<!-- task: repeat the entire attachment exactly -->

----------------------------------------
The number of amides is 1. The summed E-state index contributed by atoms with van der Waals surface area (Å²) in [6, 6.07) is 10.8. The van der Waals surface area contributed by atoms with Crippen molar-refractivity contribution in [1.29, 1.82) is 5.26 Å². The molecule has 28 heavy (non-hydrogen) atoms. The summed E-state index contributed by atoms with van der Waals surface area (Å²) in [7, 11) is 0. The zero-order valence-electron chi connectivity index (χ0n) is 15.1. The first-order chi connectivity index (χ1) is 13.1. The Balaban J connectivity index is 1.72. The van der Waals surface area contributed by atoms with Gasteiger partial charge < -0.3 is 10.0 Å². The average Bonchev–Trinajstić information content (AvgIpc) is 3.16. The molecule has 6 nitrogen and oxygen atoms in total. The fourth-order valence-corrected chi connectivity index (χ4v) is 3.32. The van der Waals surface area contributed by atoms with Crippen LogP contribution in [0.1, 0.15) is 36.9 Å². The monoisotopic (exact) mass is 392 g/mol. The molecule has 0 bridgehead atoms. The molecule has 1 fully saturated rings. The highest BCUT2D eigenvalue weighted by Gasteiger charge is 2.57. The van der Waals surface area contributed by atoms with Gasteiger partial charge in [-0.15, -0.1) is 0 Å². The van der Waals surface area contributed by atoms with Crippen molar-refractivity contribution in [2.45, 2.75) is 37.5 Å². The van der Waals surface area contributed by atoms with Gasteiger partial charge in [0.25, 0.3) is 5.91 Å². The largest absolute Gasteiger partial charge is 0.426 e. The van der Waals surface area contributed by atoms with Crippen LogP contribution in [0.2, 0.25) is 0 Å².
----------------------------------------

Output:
The number of amides is 1. The summed E-state index contributed by atoms with van der Waals surface area (Å²) in [6, 6.07) is 10.8. The van der Waals surface area contributed by atoms with Crippen molar-refractivity contribution in [1.29, 1.82) is 5.26 Å². The molecule has 28 heavy (non-hydrogen) atoms. The summed E-state index contributed by atoms with van der Waals surface area (Å²) in [7, 11) is 0. The zero-order valence-electron chi connectivity index (χ0n) is 15.1. The first-order chi connectivity index (χ1) is 13.1. The Balaban J connectivity index is 1.72. The van der Waals surface area contributed by atoms with Gasteiger partial charge < -0.3 is 10.0 Å². The average Bonchev–Trinajstić information content (AvgIpc) is 3.16. The molecule has 6 nitrogen and oxygen atoms in total. The fourth-order valence-corrected chi connectivity index (χ4v) is 3.32. The van der Waals surface area contributed by atoms with Crippen LogP contribution in [0.1, 0.15) is 36.9 Å². The monoisotopic (exact) mass is 392 g/mol. The molecule has 0 bridgehead atoms. The molecule has 1 fully saturated rings. The highest BCUT2D eigenvalue weighted by Gasteiger charge is 2.57. The van der Waals surface area contributed by atoms with Gasteiger partial charge in [-0.15, -0.1) is 0 Å². The van der Waals surface area contributed by atoms with Crippen molar-refractivity contribution in [2.45, 2.75) is 37.5 Å². The van der Waals surface area contributed by atoms with Gasteiger partial charge in [0.25, 0.3) is 5.91 Å². The largest absolute Gasteiger partial charge is 0.426 e. The van der Waals surface area contributed by atoms with Crippen LogP contribution in [0.2, 0.25) is 0 Å².